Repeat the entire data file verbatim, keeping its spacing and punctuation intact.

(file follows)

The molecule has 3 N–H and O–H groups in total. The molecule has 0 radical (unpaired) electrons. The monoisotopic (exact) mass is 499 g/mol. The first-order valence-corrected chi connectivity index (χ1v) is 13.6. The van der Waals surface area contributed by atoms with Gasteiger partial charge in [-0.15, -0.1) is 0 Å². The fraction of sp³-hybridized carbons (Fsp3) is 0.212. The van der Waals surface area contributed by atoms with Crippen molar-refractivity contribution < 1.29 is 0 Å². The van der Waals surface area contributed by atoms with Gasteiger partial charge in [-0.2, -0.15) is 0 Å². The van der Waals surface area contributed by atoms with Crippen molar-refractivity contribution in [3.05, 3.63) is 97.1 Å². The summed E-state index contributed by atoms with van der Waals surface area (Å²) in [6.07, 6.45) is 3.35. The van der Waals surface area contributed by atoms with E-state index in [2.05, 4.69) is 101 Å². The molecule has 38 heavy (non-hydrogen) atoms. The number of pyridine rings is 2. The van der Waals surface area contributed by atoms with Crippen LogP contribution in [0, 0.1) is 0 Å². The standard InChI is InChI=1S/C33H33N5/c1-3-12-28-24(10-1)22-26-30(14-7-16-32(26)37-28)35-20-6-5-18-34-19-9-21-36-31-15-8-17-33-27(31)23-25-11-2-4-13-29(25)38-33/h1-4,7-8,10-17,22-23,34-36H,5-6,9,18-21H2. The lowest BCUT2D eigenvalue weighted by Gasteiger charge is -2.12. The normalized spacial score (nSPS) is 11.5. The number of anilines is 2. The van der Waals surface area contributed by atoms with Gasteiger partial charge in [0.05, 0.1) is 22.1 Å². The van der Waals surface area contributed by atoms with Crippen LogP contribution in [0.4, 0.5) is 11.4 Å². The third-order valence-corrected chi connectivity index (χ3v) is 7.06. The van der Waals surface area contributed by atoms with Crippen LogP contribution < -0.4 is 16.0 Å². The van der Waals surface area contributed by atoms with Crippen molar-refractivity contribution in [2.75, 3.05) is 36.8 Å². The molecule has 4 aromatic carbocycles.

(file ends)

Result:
The molecule has 3 N–H and O–H groups in total. The molecule has 0 radical (unpaired) electrons. The monoisotopic (exact) mass is 499 g/mol. The first-order valence-corrected chi connectivity index (χ1v) is 13.6. The van der Waals surface area contributed by atoms with Gasteiger partial charge in [-0.15, -0.1) is 0 Å². The fraction of sp³-hybridized carbons (Fsp3) is 0.212. The van der Waals surface area contributed by atoms with Crippen molar-refractivity contribution < 1.29 is 0 Å². The van der Waals surface area contributed by atoms with Gasteiger partial charge in [-0.2, -0.15) is 0 Å². The van der Waals surface area contributed by atoms with Crippen molar-refractivity contribution in [3.05, 3.63) is 97.1 Å². The summed E-state index contributed by atoms with van der Waals surface area (Å²) in [6.07, 6.45) is 3.35. The van der Waals surface area contributed by atoms with E-state index in [2.05, 4.69) is 101 Å². The molecule has 38 heavy (non-hydrogen) atoms. The number of pyridine rings is 2. The van der Waals surface area contributed by atoms with Crippen LogP contribution in [0, 0.1) is 0 Å². The standard InChI is InChI=1S/C33H33N5/c1-3-12-28-24(10-1)22-26-30(14-7-16-32(26)37-28)35-20-6-5-18-34-19-9-21-36-31-15-8-17-33-27(31)23-25-11-2-4-13-29(25)38-33/h1-4,7-8,10-17,22-23,34-36H,5-6,9,18-21H2. The lowest BCUT2D eigenvalue weighted by Gasteiger charge is -2.12. The normalized spacial score (nSPS) is 11.5. The number of anilines is 2. The van der Waals surface area contributed by atoms with Gasteiger partial charge in [0.05, 0.1) is 22.1 Å². The van der Waals surface area contributed by atoms with Crippen LogP contribution in [0.4, 0.5) is 11.4 Å². The third-order valence-corrected chi connectivity index (χ3v) is 7.06. The van der Waals surface area contributed by atoms with Crippen LogP contribution < -0.4 is 16.0 Å². The van der Waals surface area contributed by atoms with Crippen molar-refractivity contribution in [2.75, 3.05) is 36.8 Å². The molecule has 4 aromatic carbocycles.